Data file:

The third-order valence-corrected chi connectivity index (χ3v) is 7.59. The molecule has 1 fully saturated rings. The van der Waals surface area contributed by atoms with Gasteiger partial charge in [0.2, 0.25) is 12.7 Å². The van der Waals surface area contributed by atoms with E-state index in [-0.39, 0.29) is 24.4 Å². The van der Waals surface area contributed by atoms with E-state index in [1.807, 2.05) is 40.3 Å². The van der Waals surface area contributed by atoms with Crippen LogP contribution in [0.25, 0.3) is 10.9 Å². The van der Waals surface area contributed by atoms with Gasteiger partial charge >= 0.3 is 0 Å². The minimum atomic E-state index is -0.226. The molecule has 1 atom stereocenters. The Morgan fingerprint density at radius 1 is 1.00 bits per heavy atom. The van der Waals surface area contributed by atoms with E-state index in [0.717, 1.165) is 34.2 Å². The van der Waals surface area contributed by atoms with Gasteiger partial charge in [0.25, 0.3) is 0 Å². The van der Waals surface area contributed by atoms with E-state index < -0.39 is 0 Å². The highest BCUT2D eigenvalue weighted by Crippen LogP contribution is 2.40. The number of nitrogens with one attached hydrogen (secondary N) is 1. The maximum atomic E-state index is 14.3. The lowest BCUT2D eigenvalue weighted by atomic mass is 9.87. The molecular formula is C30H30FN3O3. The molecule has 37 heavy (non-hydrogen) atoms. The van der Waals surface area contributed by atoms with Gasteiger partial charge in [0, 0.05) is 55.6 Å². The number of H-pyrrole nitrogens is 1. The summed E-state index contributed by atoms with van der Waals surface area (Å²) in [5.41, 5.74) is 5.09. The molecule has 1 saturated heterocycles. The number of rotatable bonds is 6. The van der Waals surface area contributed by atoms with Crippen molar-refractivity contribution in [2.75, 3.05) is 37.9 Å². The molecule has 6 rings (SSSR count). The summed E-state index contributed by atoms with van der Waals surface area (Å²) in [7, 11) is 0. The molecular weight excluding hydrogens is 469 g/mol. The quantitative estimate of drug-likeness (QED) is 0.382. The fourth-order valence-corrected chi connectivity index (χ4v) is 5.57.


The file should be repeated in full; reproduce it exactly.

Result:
The third-order valence-corrected chi connectivity index (χ3v) is 7.59. The molecule has 1 fully saturated rings. The van der Waals surface area contributed by atoms with Gasteiger partial charge in [0.2, 0.25) is 12.7 Å². The van der Waals surface area contributed by atoms with E-state index in [-0.39, 0.29) is 24.4 Å². The van der Waals surface area contributed by atoms with E-state index in [1.807, 2.05) is 40.3 Å². The van der Waals surface area contributed by atoms with Crippen LogP contribution in [0.25, 0.3) is 10.9 Å². The van der Waals surface area contributed by atoms with Gasteiger partial charge >= 0.3 is 0 Å². The minimum atomic E-state index is -0.226. The molecule has 1 atom stereocenters. The Morgan fingerprint density at radius 1 is 1.00 bits per heavy atom. The van der Waals surface area contributed by atoms with E-state index in [0.717, 1.165) is 34.2 Å². The van der Waals surface area contributed by atoms with Gasteiger partial charge in [0.25, 0.3) is 0 Å². The van der Waals surface area contributed by atoms with E-state index < -0.39 is 0 Å². The highest BCUT2D eigenvalue weighted by Crippen LogP contribution is 2.40. The number of nitrogens with one attached hydrogen (secondary N) is 1. The maximum atomic E-state index is 14.3. The lowest BCUT2D eigenvalue weighted by atomic mass is 9.87. The molecular formula is C30H30FN3O3. The molecule has 37 heavy (non-hydrogen) atoms. The van der Waals surface area contributed by atoms with Gasteiger partial charge in [0, 0.05) is 55.6 Å². The number of H-pyrrole nitrogens is 1. The summed E-state index contributed by atoms with van der Waals surface area (Å²) in [5.41, 5.74) is 5.09. The molecule has 1 saturated heterocycles. The number of rotatable bonds is 6. The van der Waals surface area contributed by atoms with Crippen molar-refractivity contribution in [2.75, 3.05) is 37.9 Å². The molecule has 6 rings (SSSR count). The summed E-state index contributed by atoms with van der Waals surface area (Å²) in [7, 11) is 0. The molecular weight excluding hydrogens is 469 g/mol. The quantitative estimate of drug-likeness (QED) is 0.382. The fourth-order valence-corrected chi connectivity index (χ4v) is 5.57.